Peace in the Parting
In 2019, I asked Williamson County Animal Shelter if they could give me a couple of barn cats. I took 2 cats home in plastic boxes with no idea of their color, sex, or disposition. I was told they had zero socialization and didn’t know each other at all. The animal shelter employee said, “Good luck” and handed me instructions on “what to do WHEN your barn cat runs away.” As I carried the boxes to my car, I thought, “What am I doing?!!”
That’s how Finn and Oliver came to be the Colony Cats. The inferred prediction of how they would do in their new home was completely wrong. OK, it took a year for them to settle, but these two cats have brought joy, wonder, and many photo opportunities to writers. And to me, they brought love in a time I needed it most. I thought they would live forever. Surely, the universe knew we couldn’t make it without them.
And then the world shifted and Finn was gone. He died on September 28- suddenly, shockingly. At 3:30pm, we were at the vet. At 5:00pm, I was digging a grave.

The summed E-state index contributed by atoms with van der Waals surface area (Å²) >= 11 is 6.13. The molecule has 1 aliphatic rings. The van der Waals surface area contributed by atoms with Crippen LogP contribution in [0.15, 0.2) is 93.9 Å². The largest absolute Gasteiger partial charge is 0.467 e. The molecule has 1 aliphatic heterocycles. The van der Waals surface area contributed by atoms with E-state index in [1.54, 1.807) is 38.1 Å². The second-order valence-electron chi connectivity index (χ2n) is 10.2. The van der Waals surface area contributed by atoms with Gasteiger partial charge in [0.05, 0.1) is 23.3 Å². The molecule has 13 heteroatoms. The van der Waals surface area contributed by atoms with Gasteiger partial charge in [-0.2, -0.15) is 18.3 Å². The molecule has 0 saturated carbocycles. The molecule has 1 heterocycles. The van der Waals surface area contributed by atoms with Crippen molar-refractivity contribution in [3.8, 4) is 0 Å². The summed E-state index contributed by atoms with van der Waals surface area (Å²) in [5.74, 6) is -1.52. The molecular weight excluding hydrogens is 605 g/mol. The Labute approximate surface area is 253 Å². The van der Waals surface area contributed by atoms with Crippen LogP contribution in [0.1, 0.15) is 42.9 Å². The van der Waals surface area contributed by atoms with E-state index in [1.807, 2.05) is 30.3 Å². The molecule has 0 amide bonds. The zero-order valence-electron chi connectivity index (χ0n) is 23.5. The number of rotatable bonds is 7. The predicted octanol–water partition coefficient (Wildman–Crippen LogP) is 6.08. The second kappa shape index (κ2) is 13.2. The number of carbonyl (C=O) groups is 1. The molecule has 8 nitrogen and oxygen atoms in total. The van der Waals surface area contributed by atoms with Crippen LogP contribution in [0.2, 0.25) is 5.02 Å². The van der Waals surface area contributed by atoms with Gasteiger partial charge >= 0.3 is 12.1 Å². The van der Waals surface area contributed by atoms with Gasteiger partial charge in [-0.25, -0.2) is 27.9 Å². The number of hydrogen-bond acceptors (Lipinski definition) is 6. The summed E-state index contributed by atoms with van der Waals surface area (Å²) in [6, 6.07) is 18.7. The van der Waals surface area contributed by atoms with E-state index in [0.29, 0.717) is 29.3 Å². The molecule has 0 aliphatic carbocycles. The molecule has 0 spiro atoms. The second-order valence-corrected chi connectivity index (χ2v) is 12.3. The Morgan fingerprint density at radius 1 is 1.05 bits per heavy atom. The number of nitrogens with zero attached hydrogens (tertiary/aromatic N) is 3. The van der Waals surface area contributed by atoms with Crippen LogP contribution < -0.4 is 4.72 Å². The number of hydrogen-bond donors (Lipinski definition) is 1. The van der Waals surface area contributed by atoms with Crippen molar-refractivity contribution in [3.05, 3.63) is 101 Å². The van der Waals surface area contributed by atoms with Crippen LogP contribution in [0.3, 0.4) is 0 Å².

To be honest, this loss feels incredibly hard. Finn taught me how to be a cat person after a lifetime of being solely a dog person. He showed me that sometimes being aloof and distant didn’t necessarily mean being unbonded. He knew where he belonged and he knew he was loved. He greeted writers upon arrival. He sat with them on the front porch in the morning sunlight. If you were very lucky, Finn would lean into you and rub his head on your arm. With me, he would bite my hair – a sign of ownership.
As I try to put meaning into a very raw event, I struggle, but whatever powers there are to remind me of past joys won’t desist. I remember the times Finn followed me up the trail, meowing the whole way as if to say, “Why do we have to go up here?” I remember the places Finn would doze during the day – on top of the grill, in the wheelbarrow, on the worktable in the garage, under the bench on the back deck. I remember his distinct meow, shorter and higher than Oliver’s, and how he would tell me he was coming when I called his name. In those memories, I can find a settled peace.
We can’t replace Finn, but we can rescue other barn cats and give them a home and not take for granted the holiness of every small life. That’s the lesson here, I think. Every small life matters. Every small love expands beyond the borders of its contained body. That’s the way love works. Writers who know the value of words know also the value of spirit. I was blessed knowing Finn’s unique personality and doubly blessed by his love.
Goodbye, Finny. We will remember you.